Migraine is an extraordinarily common neurological condition, affecting more than a billion people worldwide. Not only do many sufferers go untreated, but no treatment works for everyone.
If you struggle from migraines, you know what a challenge finding the right solution can be. Ask your doctor about what these trends might mean for you how manage your migraines:
- Medication Delivery
If you get migraines often, you’ve likely experienced one on the road. Trying to drive with a migraine is not just miserable, but dangerous.
Don’t take the risk. These days, you can get your migraine treatment delivered to your house. Some providers even offer free shipping.
If you go this route, remember that deliveries take time. Either ask for automatic refills or set a calendar reminder so you don’t forget to order more medication before you run out.
For some people, migraines can be caused by poor musculoskeletal alignment. If yours are due to back or neck problems, ask a chiropractor for an assessment.
Chiropractic can be an alternative to prescription medication, or it can be paired with pharmaceuticals for people whose migraines can’t be adequately treated by one method alone.
In addition to alleviating your headaches, chiropractic work can improve your posture and strength. Plus, it’s non-invasive and poses no risk of addiction.
For those with a fear of needles, feel free to scroll down to the next suggestion. Acupuncture involves the strategic placement of needles on the body to alleviate pain. This traditional Chinese method has its critics, but it’s been practiced for thousands of years for a reason.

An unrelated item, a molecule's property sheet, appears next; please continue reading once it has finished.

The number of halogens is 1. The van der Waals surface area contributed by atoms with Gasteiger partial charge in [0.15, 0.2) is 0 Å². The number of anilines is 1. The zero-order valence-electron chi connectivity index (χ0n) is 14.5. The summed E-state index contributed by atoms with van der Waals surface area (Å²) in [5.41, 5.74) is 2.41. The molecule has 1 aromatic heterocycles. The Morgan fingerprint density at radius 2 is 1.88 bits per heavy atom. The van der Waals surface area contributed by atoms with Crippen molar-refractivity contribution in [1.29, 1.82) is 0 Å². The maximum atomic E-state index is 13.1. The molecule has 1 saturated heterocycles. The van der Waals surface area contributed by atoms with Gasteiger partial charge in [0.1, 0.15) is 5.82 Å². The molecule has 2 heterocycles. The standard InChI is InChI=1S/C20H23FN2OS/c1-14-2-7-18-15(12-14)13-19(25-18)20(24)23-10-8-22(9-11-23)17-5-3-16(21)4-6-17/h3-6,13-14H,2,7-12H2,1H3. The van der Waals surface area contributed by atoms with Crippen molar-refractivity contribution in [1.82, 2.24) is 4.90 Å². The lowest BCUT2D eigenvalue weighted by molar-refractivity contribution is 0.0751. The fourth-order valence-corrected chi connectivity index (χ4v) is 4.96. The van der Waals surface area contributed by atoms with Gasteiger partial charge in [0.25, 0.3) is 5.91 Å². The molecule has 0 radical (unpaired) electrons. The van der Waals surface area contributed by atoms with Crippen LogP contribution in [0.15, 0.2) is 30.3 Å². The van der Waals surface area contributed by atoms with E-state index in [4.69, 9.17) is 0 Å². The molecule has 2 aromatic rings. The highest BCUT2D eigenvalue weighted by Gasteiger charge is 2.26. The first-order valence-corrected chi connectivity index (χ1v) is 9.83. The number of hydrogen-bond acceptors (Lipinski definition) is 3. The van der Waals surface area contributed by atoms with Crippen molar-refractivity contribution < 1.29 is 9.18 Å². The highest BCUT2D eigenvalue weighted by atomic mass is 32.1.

In fact, recent clinical trials have shown that acupuncture can be just as effective as preventative migraine medications. While most practitioners won’t recommend it alone, like chiropractic, it’s increasingly used to augment other treatments.
Probably the most controversial treatment on this list, psychedelics can alleviate migraines that don’t respond to other treatments. Of course, they’re also illegal in the U.S., so even getting into a clinical trial can be tough.
With that said, the FDA has proven willing to greenlight some studies. States like Oregon have even decriminalized some psychedelics, such as psilocybin. Although currently considered a treatment of last resort, research suggests they can cause full remission in some migraine patients.
- CBD Oil
Cannabidiol is a growing trend in at-home migraine treatments. While legal on the federal level and in many U.S. states, it’s not yet legal everywhere. As the tides shift, expect it to become widely available in pharmacies.
Although medical experts aren’t sure why CBD relieves migraines, they suspect it’s related to the compound’s anti-inflammatory and analgesic properties. Studies show that, in moderate doses, it can help control chronic migraines. However, it seems less effective at combating cluster headaches.
As with most cannabis-based treatments, CBD hasn’t been adequately researched. Your doctor may suggest waiting for more studies before you use it to treat your migraines.